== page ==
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Chuck Nessa

Another Spam from Nessa

141 posts in this topic

Not to derail, but if you don't mind my asking, why did they ban you? Was it due to publicizing your sales?

Nothing to do with my business. Everything to do with Mike Ricci's business. I criticized recordings he praised and it turned out they were paying customers. He warned me and it happened again. Ever notice how many posts on that site are by "administrators"? I know Jim Alfredson wants good relations with AAJ, so I hope he feels free to delete this post.

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Welcome bigbandrecord. :D

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My copy arrived today. Thanks for the fast shipping Chuck.

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My copy arrived today. Thanks for the fast shipping Chuck.

So did mine! Thanks!

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Arrived today -- many thanks, Chuck, for doing it in the first place and for doing all this now. Began by playing the saxophone quartet "Nonaah" because I know it well. The gain in clarity is startling, but that prompts a question, which you probably can answer unless there's a reason not to: In the final section, there is almost certainly a fair amount of room for individual embellishment by each player within the bounds of what's given (the details of these embellishments/variations being significantly more audible now). So I'm wondering, who is who from left to right? Assuming that the recording set-up reproduced the seating arrangement as indicted on the title page of the score, it would be Alto III, left; Altos I and II, center; and Alto IV, right. I could take a reasonable guess (Roscoe himself being readily identifiable, I think; he's the most rhythmically abrupt, prominent, lower-register protagonist in section one of the whole work, no?) but would rather know for sure.

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Don't remember for sure which player is playing which part. The audio image, left to right is: Jarman, Threadgill, McMillan, Mitchell.

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Don't remember for sure which player is playing which part. The audio image, left to right is: Jarman, Threadgill, McMillan, Mitchell.

Thanks. Will listen again with that in mind. What an incredible performance. Can't imagine the sense of satisfaction that everyone must have felt, though I can just see Roscoe being very take-care-of business afterwards, packing up the parts, saying "Thank you," etc. BTW, Roscoe's musical notation (reproduced in the booklet) is very beautiful/expressive -- the ink strokes seems to wriggle with energy, everything clear but urgent.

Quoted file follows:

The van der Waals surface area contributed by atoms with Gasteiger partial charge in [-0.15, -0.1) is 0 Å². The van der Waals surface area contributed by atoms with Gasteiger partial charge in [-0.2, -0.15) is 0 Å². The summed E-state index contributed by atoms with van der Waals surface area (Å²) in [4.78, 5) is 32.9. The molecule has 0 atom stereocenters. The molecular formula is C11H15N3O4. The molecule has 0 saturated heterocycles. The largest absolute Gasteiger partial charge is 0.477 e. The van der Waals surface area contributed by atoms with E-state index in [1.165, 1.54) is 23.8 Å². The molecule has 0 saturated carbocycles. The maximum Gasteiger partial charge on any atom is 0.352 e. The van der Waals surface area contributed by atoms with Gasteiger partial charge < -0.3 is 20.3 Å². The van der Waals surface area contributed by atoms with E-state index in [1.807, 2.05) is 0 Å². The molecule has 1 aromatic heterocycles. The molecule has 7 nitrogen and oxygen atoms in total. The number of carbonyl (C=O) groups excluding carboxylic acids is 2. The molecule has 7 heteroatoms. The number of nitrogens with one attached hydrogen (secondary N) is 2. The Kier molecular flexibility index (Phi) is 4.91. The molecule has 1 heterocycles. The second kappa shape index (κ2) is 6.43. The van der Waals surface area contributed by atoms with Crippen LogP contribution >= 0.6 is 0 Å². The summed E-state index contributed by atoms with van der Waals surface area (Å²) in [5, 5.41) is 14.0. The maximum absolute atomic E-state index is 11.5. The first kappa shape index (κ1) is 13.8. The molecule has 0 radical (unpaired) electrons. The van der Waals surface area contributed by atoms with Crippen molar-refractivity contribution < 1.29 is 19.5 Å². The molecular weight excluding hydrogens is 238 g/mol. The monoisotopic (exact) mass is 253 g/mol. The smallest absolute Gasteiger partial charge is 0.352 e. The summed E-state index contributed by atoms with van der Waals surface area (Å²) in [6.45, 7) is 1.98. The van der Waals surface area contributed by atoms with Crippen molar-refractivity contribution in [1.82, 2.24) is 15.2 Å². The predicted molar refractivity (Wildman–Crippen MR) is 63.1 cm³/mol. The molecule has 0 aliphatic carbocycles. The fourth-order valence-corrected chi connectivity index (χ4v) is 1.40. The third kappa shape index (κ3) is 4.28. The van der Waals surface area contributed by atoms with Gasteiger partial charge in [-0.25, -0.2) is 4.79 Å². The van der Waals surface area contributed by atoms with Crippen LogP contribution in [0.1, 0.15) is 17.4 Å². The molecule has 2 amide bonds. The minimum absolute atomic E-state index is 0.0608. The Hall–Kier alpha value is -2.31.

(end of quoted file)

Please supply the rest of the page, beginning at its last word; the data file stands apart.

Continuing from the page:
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BTW, Roscoe's musical notation (reproduced in the booklet) is very beautiful/expressive -- the ink strokes seems to wriggle with energy, everything clear but urgent.

I thought the reproductions of the score were important and (at the time) asked Roscoe for the samples. He agreed and you see the results. I still have the sheets.

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I'm glad I asked. Just listened again while trying to sort out who's who, and I recommend it as in interim step because it naturally leads to hearing the four parts both individually and as a whole. For instance, in Section One I had a bit of trouble finding Threadgill at first (his part is often near-chalemeau-ish and the calmest), but when I did find him it was like I was hearing a third more of everything than I had before -- e.g. it's now clear that parts of Section One that I thought were all Roscoe actually are Roscoe and Wallace McMillian tightly interweaving. Also, finding Threadgill and then reconnecting with the whole made Section One seem surprisingly unhectic, almost lyrical, which was quite a switch. The music just opens up when you "see" the four players.

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Re-acquainted myself with "Improvisation 1." Roscoe says of it, "That was a very structured improvisation." Yes, indeed. I can't imagine what this will sound like if one hasn't heard it before. Ardor plus order at a level of intensity that is almost shocking, except that it's also (you might say) happy because it's so coherent. Right afterwards, I thought, "I wish Coltrane could have lived to hear this."

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Next, I suggest you compare the two versions of Off Five Dark Six. But then my favorite piece is A1 Tal 2La. I tear up almost every time.

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I received my copy today. Thanks Chuck.

I have only had time to play the first cut in my car. It brings back such great memories of the late 1970s!

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I received my copy today. Thanks Chuck.

I have only had time to play the first cut in my car. It brings back such great memories of the late 1970s!

If this CD is successful in triggering memories from the '70s, I'm definitely in! :excited:

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I received my copy today. Thanks Chuck.